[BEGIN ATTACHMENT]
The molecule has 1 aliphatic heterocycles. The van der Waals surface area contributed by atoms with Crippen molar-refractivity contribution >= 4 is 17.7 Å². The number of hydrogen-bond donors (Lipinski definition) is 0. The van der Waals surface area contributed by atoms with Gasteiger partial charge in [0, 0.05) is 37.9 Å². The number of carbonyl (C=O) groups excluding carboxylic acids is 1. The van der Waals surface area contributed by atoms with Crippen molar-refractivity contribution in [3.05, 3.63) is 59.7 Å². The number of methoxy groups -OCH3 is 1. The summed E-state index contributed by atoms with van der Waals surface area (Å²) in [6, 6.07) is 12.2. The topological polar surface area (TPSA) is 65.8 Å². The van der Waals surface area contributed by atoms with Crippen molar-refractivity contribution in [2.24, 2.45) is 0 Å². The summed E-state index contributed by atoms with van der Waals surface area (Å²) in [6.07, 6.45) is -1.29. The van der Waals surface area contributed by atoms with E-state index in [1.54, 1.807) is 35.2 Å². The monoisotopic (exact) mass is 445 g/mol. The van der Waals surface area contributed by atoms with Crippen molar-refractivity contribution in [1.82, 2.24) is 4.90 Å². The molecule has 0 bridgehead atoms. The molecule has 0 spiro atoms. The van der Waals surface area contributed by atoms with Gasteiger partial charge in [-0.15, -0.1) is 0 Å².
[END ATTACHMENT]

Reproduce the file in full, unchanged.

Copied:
The molecule has 1 aliphatic heterocycles. The van der Waals surface area contributed by atoms with Crippen molar-refractivity contribution >= 4 is 17.7 Å². The number of hydrogen-bond donors (Lipinski definition) is 0. The van der Waals surface area contributed by atoms with Gasteiger partial charge in [0, 0.05) is 37.9 Å². The number of carbonyl (C=O) groups excluding carboxylic acids is 1. The van der Waals surface area contributed by atoms with Crippen molar-refractivity contribution in [3.05, 3.63) is 59.7 Å². The number of methoxy groups -OCH3 is 1. The summed E-state index contributed by atoms with van der Waals surface area (Å²) in [6, 6.07) is 12.2. The topological polar surface area (TPSA) is 65.8 Å². The van der Waals surface area contributed by atoms with Crippen molar-refractivity contribution in [2.24, 2.45) is 0 Å². The summed E-state index contributed by atoms with van der Waals surface area (Å²) in [6.07, 6.45) is -1.29. The van der Waals surface area contributed by atoms with E-state index in [1.54, 1.807) is 35.2 Å². The monoisotopic (exact) mass is 445 g/mol. The van der Waals surface area contributed by atoms with Crippen molar-refractivity contribution in [1.82, 2.24) is 4.90 Å². The molecule has 0 bridgehead atoms. The molecule has 0 spiro atoms. The van der Waals surface area contributed by atoms with Gasteiger partial charge in [-0.15, -0.1) is 0 Å².